When I put together the kits for the 4H group that we started, I used a small kids sized backpack instead of a fanny pack. The kids were 5 when they were presented to them, and they have used it for almost 1 1/2 to 2 years now. They "personalize" it by adding their own stuff and you may find the fanny pack might not expand with their needs.

I agree with my fellow ETSers. I purposely left out all chemicals and meds and left the for the parents of each child to deal with. I also left out fire starting materials.

If I may, I would suggest a signal mirror in addition to the whistle. For sharps, I gave them each a rounded tip scissors and a nail clipper. I have found that the kids use the flashlight, magnifying glass, and pen & pad the most plus the personal stuff they take. The second tier usage items have been the first aid kit, hand cleaner, sun screen, compass, bandana and whistle. They have used the poncho once or twice. And I agree with Blast, get something better. I went the cheap route because I was outfitting a group and trying not to go broke. For our group, they each have a little illustrated instruction booklet that also has each parents' names and phone numbers on it.

In my opinion, it is more important to teach them the right stuff than to give them the right stuff, but both are good. Congratulations on your efforts so far and good luck on the never ending quest to improve your kit (and knowledge).
_________________________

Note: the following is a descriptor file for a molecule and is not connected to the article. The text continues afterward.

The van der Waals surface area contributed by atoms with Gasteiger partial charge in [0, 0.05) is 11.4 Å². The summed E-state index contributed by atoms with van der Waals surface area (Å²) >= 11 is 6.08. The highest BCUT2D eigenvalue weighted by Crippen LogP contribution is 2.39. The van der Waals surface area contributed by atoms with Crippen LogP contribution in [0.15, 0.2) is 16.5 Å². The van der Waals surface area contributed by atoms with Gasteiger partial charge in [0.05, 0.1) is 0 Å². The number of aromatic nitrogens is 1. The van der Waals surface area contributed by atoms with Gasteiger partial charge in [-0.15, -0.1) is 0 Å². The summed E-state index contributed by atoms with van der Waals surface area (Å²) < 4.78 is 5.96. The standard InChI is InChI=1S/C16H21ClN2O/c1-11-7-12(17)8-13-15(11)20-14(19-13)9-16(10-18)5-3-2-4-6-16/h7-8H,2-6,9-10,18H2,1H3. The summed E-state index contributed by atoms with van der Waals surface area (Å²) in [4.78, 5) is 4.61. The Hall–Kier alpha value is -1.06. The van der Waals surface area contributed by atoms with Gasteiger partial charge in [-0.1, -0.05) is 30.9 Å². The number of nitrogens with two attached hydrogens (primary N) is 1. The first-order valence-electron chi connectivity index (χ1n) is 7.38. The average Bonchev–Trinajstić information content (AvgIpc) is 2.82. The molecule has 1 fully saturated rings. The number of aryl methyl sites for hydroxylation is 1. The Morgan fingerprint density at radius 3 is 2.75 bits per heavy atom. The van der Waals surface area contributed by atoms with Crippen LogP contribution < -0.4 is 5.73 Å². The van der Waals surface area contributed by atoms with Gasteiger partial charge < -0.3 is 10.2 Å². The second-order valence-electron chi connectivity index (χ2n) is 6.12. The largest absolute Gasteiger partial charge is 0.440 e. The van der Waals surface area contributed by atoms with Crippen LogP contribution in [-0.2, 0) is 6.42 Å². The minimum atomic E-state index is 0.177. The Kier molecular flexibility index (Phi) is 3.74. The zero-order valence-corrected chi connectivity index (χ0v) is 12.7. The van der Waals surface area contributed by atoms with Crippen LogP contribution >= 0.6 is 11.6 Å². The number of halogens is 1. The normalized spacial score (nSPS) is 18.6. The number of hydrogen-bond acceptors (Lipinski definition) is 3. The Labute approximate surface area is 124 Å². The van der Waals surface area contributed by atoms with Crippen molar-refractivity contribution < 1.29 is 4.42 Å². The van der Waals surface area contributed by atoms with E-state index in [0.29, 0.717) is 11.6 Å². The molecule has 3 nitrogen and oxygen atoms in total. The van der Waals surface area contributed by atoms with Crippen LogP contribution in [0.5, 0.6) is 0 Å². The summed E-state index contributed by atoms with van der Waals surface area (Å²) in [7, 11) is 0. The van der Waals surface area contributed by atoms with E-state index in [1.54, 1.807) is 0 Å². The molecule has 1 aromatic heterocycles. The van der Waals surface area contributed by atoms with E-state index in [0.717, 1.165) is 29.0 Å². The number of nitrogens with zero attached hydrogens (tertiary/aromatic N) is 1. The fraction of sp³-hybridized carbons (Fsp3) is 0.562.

---------
http://hanzosoutdoors.blogspot.com/

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#109125 - 10/19/07 10:27 AM Re: Another attempt at a kid's hiking kit. [Re: aloha]
frenchy Offline
Veteran

Registered: 12/18/02
Posts: 1320
Loc: France
I do agree with other's comments about removing the saw and firesteel (except if he really knows how to use it to make a fire ; then add tinder !);
AFAIK, the main idea when a kid gets lost is for him to STAY PUT !
Then he will need whistle and possibly mirror to signal his position and shelter to stay warm while waiting for rescue. IMHO, a cheap poncho and a cheap space blanket do not fit the bill.
I second Ironraven idea to replace the space blanket by a Heatsheet blanket or Bivvy (hope he is old enough to use it correctly and not suffocate inside it !).
_________________________
Alain

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#109145 - 10/19/07 01:41 PM Re: Another attempt at a kid's hiking kit. [Re: digimark]
lifeview Offline
Journeyman

Registered: 05/09/06
Posts: 80
Loc: Nashville,TN USA
Hi Gary,

Here's a link to our children's survival kit with some commentary and instruction in the right column. Many of the items and concepts have already been brought up but you still might find something useful.

Children's Survival Kit
_________________________
Mike
LifeView Outdoors

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#109248 - 10/20/07 12:00 AM Re: Another attempt at a kid's hiking kit. [Re: lifeview]
Grant Offline
Stranger

Registered: 09/24/07
Posts: 17
The pack strikes me as more appropriate for an adult (or at least a teenager). I would eliminate the paracord, compass/thermometer, fire starter, and multi-tool, and focus on the basics: water, food, warmth. Paracord just doesn't seem like something that should be on the must list for an eight year old's small waistpack.

I would pack:
Water.
Food (when my son was small we packed his waistpack with a couple of kid's snack bars, a package of peanut butter crackers or a packet of nuts, and some comfort food such as gummy bears)
Warmth: fleece cap, poncho or the ever reliable large plastic bag, and gloves if there is room
Light: flashlight
Whistle

The idea of laminating some "Hug-a-Tree" directions and adding a family photo with "We love you" is great.